Can you mix an acid and a base, if you can then what is the result?



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jerichorayel's profile pic

Posted on (Answer #2)

Generally, the reaction of acid and bases produces salt. Acid and bases neutralizes each other in order to form salt. The general acid-base reaction was derived from the Arrhenius definition where in a reaction of an acid and a base will form a water molecule from a proton and hydroxide ion. This is a neutralization reaction which has been put into a word equation:

`Acid + Base -> Sal t + Water`

Let me show you some classic examples:

`HCl + NaOH -> NaCl + H_2O `

`NaCl -> sal t`


`H_2SO_4 + 2 KOH -> K_2SO_4 + 2 H_2O`

`K_2SO_4 -> sal t`

mvcdc's profile pic

Posted on (Answer #3)

A reaction between a strong acid and a strong base results to the formation of salt and water. This is typically referred to as an acid-base or neutralization reaction (so-called since the products, salt and water, have a neutral pH of 7). An example of a strong base is sodium hydroxide (NaOH), and a strong acid, hydrochloric acid (HCl). The reaction between these two species produces sodium chloride (NaCl), a salt, and water: NaOH + HCl -> NaCl + H2O. Note that the strength of the acid or base is not related to the pH; the pH simply indicates the concentration of hydronium ions on solution. The strength of the acid/base, refers to the degree of dissociation when placed in a solution -- e.g. in water, both HCl and NaOH dissociate completely to H+, Cl-, Na+, OH-.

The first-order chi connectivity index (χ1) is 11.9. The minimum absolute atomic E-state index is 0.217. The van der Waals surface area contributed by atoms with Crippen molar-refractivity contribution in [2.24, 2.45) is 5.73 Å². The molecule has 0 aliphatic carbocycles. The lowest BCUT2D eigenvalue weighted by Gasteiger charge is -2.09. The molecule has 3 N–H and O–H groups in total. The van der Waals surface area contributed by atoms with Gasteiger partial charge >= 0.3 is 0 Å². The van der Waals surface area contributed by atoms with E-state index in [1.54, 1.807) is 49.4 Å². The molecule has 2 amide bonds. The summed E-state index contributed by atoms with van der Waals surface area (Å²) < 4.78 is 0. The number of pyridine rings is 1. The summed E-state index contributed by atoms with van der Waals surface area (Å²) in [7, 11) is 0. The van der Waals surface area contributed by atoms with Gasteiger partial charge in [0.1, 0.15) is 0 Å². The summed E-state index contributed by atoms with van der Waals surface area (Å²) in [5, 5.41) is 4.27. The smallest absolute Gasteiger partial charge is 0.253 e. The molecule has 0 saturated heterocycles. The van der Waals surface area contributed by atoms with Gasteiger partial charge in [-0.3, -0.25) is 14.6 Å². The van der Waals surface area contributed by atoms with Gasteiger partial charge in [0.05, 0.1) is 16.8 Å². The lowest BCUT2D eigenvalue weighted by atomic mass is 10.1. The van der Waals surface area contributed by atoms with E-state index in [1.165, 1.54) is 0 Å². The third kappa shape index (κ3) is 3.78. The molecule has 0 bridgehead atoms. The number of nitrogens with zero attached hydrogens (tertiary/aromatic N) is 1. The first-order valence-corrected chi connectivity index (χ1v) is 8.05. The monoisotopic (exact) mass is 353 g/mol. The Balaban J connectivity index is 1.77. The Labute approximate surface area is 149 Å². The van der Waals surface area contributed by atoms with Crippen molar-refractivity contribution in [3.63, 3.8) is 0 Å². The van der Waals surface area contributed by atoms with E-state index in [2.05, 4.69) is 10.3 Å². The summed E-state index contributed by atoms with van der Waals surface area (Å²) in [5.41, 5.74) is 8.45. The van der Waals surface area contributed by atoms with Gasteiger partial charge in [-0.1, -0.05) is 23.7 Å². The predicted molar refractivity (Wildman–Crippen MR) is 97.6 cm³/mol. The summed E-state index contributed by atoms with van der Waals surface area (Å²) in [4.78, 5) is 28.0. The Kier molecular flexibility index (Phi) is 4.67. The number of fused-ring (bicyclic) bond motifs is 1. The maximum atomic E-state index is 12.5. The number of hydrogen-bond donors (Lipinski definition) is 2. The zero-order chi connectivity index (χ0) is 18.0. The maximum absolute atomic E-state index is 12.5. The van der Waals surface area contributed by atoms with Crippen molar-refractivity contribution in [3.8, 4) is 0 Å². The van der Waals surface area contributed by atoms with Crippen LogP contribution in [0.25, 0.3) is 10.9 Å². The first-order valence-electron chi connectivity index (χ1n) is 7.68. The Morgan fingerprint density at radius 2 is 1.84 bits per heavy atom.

On the other hand, if a strong acid is reacted with a weak base, the resulting solution will have a low pH, and hence is also acidic. Meanwhile, a strong base reacts with a weak acid to form a basic solution. In the case that both reacting species are weak, the acidity/alkalinity of the resulting solution depends on the relative strengths of the reactants as an acid (or bases).  

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